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    • "Some reported that the HA content, degree of crosslinking, and cohesive properties of the filler contributed to the degradation resistance7,8. Others reported that the type and extent of crosslinking, gel concentration, and degree of swelling determined the degradation rate of cross-linked HA hydrogels5,9. In addition to the aforementioned factors, it is likely that other attributes are also accountable for the degradation of HA gels. "
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    ABSTRACT: BackgroundA variety of hyaluronic acid (HA) fillers demonstrate unique physical characteristics, which affect the quality of the HA filler products. The critical factors that affect the degradation of HA gels have not yet been determined.ObjectiveOur objective was to determine the characteristics of HA gels that affect their resistance to the degradation caused by radicals and enzymes.MethodsThree types of HA fillers for repairing deep wrinkles, Juvederm Ultra Plus (J-U), Restylane Perlane (Perlane), and Cleviel, were tested in this study. The resistance of these HA fillers to enzymatic degradation was measured by carbazole and displacement assays using hyaluronidase as the enzyme. The resistance of these fillers to radical degradation was measured by the displacement assay using H2O2.ResultsDifferent tests for evaluating the degradation resistance of HA gels can yield different results. The filler most susceptible to enzymatic degradation was J-U, followed by Perlane and Cleviel. The HA filler showing the highest degree of degradation caused by H2O2 treatment was Perlane, followed by J-U, and then Cleviel. Cleviel showed higher enzymatic and radical resistances than J-U and Perlane did. Furthermore, it exhibited the highest resistance to heat and the lowest swelling ratio among all the fillers that were examined.ConclusionThe main factor determining the degradation of HA particles is the gel swelling ratio, which is related to the particle structure of the gel. Our in vitro assays suggest that the decrease in the swelling ratio will lead to a retarding effect on the degradation of HA fillers.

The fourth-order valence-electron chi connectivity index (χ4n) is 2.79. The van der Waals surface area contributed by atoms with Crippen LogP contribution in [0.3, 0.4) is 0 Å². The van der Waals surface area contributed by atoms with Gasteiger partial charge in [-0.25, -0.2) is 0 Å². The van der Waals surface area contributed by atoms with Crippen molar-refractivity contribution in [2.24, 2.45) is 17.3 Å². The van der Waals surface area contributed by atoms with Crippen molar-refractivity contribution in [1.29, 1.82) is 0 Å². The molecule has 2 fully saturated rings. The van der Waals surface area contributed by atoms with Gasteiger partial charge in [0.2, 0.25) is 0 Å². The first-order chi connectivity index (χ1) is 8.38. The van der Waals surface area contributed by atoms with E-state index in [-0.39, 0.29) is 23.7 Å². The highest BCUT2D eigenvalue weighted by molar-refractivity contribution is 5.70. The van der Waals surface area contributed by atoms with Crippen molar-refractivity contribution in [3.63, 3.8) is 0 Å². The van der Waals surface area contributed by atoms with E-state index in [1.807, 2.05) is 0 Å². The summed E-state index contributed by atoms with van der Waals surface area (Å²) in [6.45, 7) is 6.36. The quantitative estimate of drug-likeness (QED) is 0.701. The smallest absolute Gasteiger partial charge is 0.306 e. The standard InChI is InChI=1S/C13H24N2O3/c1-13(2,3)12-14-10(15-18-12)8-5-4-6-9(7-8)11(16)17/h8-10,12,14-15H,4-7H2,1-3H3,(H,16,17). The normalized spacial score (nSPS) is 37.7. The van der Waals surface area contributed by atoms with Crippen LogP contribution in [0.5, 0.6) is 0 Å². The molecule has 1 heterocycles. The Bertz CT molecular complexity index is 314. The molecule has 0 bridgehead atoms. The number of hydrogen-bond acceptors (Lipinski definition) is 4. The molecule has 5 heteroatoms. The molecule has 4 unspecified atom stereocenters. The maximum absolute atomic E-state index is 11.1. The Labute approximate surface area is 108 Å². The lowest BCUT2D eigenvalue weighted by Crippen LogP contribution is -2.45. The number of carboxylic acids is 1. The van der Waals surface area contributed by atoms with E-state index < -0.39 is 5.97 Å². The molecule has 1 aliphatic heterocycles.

Annals of Dermatology 06/2014; 26(3):357-62. DOI:10.5021/ad.2014.26.3.357 · 1.39 Impact Factor